How switches learn MAC addresses
As you probably already know, each network card has a unique identifier called Media Access Control (MAC) address. MAC addresses are used in LANs for communication between devices on the same network segment. Devices that want to communicate need to know the MAC address of other device before sending out packets.
Switches also use MAC addresses to make accurate forwarding and filtering decision. When the switch receives a frame, it associates the media access control (MAC) address of the sending device with the interface on which it was received. The table that stores such associations is know as the MAC address table. This table is stored in the volatile memory, so associations will be erased after the switch is restarted.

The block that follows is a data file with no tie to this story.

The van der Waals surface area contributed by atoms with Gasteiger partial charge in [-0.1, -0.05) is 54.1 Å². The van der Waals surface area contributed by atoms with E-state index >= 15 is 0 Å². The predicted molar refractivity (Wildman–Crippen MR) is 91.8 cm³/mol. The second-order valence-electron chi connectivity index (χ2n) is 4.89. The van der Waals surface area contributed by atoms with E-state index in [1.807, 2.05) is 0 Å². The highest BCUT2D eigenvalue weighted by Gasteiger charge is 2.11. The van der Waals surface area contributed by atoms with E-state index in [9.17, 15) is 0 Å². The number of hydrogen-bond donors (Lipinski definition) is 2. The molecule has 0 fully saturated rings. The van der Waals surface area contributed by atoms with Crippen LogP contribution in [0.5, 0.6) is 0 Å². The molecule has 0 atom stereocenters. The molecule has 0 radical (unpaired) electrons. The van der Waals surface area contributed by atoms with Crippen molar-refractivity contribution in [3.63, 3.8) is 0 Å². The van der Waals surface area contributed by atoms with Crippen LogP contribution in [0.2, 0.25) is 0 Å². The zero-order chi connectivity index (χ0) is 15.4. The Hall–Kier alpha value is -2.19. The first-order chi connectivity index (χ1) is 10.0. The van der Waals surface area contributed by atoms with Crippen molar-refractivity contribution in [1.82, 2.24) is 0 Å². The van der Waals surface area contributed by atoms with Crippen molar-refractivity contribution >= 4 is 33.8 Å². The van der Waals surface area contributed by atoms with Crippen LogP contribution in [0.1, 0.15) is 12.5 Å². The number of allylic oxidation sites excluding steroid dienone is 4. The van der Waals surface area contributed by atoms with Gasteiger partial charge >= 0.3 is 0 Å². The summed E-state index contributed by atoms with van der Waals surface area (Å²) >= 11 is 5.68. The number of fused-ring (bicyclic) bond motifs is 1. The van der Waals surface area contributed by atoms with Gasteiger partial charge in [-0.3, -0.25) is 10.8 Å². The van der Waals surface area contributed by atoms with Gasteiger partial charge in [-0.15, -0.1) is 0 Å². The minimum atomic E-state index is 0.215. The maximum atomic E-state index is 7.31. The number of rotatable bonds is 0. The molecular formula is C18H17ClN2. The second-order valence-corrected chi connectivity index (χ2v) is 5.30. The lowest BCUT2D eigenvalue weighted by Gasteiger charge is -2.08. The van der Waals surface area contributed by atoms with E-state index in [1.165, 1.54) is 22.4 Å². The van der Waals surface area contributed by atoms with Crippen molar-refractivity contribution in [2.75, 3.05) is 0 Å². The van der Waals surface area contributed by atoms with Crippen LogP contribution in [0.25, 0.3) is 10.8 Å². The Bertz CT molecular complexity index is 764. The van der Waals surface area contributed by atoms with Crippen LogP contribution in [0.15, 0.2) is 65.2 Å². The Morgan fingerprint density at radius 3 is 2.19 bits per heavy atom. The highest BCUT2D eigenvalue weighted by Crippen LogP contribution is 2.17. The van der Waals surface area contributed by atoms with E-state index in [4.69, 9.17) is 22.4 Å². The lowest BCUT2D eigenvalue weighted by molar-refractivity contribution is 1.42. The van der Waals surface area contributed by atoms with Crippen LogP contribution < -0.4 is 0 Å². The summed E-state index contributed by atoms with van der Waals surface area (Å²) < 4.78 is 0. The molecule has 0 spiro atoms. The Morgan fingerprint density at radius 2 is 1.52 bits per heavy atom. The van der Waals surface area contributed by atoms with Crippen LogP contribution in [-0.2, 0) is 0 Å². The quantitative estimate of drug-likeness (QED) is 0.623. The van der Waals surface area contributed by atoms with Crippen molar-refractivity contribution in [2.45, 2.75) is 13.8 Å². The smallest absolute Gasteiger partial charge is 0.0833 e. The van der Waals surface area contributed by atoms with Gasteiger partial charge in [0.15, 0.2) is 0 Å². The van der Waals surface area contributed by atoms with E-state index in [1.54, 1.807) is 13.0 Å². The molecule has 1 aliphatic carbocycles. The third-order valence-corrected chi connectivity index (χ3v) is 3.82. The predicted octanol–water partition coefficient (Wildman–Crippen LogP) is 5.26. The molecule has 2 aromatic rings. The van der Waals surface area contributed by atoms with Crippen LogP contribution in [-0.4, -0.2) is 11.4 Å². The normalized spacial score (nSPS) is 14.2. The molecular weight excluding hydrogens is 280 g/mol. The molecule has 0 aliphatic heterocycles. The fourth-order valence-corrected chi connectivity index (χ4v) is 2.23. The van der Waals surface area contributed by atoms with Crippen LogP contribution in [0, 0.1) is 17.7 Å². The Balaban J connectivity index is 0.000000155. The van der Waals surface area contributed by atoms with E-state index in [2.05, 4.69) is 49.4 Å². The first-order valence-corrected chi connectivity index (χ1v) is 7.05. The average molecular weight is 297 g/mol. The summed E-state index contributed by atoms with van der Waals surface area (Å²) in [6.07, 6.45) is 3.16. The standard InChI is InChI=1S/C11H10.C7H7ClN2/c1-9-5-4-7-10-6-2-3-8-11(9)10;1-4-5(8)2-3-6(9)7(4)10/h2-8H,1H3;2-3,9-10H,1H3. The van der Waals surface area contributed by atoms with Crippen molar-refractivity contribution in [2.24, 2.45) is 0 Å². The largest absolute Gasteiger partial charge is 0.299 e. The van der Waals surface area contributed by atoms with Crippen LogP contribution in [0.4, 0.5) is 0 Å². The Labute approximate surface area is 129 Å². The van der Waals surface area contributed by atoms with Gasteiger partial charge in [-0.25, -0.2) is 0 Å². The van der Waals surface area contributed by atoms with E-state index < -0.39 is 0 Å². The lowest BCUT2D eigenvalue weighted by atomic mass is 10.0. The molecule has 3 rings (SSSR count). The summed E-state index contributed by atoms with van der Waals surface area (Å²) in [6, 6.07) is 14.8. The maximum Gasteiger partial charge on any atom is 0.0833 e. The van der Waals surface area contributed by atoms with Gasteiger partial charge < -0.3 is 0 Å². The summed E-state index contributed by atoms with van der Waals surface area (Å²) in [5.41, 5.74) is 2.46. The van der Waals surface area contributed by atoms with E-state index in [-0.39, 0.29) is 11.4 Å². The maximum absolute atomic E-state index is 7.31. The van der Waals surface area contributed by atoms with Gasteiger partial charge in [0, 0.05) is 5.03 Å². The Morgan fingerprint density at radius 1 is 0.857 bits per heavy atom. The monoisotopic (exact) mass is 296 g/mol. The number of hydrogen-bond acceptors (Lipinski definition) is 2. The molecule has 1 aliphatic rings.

To better understand how switches learn MAC addresses, consider the following example:
When SW1 is first powered on, the MAC address table will be empty:
But, when Host A sends a frame to Host B, the switch will add the HostA’s MAC address to its MAC address table, associating it with the interface Fa0/1. The switch will also learn the Host B’s MAC address when Host B responds to Host A and associate it with its interface Fa0/2: